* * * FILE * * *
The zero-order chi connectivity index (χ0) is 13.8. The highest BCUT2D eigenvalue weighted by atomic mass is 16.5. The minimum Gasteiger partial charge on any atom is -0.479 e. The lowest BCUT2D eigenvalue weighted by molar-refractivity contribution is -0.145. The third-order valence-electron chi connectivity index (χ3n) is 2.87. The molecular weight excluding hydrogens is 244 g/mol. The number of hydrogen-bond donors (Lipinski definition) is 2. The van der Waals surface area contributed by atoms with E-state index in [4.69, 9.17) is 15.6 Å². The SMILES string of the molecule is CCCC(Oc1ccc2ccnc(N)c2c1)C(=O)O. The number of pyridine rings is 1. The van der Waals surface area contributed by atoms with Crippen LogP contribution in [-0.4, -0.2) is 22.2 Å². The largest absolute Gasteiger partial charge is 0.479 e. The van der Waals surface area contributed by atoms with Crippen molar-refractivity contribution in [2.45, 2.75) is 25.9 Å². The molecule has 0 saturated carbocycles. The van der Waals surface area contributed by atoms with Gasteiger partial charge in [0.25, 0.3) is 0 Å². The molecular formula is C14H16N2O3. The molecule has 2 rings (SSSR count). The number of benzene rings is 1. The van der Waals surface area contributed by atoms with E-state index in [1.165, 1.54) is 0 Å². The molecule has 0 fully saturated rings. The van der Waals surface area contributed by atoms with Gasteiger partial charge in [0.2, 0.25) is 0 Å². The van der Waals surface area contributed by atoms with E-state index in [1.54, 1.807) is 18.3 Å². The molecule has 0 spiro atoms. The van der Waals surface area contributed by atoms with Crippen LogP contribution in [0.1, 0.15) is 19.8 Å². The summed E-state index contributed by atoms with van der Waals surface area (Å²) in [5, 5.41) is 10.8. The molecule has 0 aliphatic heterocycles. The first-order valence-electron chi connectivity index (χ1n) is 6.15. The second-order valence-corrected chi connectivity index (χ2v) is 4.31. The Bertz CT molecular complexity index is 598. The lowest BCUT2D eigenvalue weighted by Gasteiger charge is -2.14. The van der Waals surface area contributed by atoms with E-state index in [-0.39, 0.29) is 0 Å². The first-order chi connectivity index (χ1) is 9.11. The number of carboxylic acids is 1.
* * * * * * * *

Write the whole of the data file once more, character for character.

The zero-order chi connectivity index (χ0) is 13.8. The highest BCUT2D eigenvalue weighted by atomic mass is 16.5. The minimum Gasteiger partial charge on any atom is -0.479 e. The lowest BCUT2D eigenvalue weighted by molar-refractivity contribution is -0.145. The third-order valence-electron chi connectivity index (χ3n) is 2.87. The molecular weight excluding hydrogens is 244 g/mol. The number of hydrogen-bond donors (Lipinski definition) is 2. The van der Waals surface area contributed by atoms with E-state index in [4.69, 9.17) is 15.6 Å². The SMILES string of the molecule is CCCC(Oc1ccc2ccnc(N)c2c1)C(=O)O. The number of pyridine rings is 1. The van der Waals surface area contributed by atoms with Crippen LogP contribution in [-0.4, -0.2) is 22.2 Å². The largest absolute Gasteiger partial charge is 0.479 e. The van der Waals surface area contributed by atoms with Crippen molar-refractivity contribution in [2.45, 2.75) is 25.9 Å². The molecule has 0 saturated carbocycles. The van der Waals surface area contributed by atoms with Gasteiger partial charge in [0.25, 0.3) is 0 Å². The molecular formula is C14H16N2O3. The molecule has 2 rings (SSSR count). The number of benzene rings is 1. The van der Waals surface area contributed by atoms with E-state index in [1.165, 1.54) is 0 Å². The molecule has 0 fully saturated rings. The van der Waals surface area contributed by atoms with Gasteiger partial charge in [0.2, 0.25) is 0 Å². The van der Waals surface area contributed by atoms with E-state index in [1.54, 1.807) is 18.3 Å². The molecule has 0 spiro atoms. The van der Waals surface area contributed by atoms with Crippen LogP contribution in [0.1, 0.15) is 19.8 Å². The summed E-state index contributed by atoms with van der Waals surface area (Å²) in [5, 5.41) is 10.8. The molecule has 0 aliphatic heterocycles. The first-order valence-electron chi connectivity index (χ1n) is 6.15. The second-order valence-corrected chi connectivity index (χ2v) is 4.31. The Bertz CT molecular complexity index is 598. The lowest BCUT2D eigenvalue weighted by Gasteiger charge is -2.14. The van der Waals surface area contributed by atoms with E-state index in [-0.39, 0.29) is 0 Å². The first-order chi connectivity index (χ1) is 9.11. The number of carboxylic acids is 1.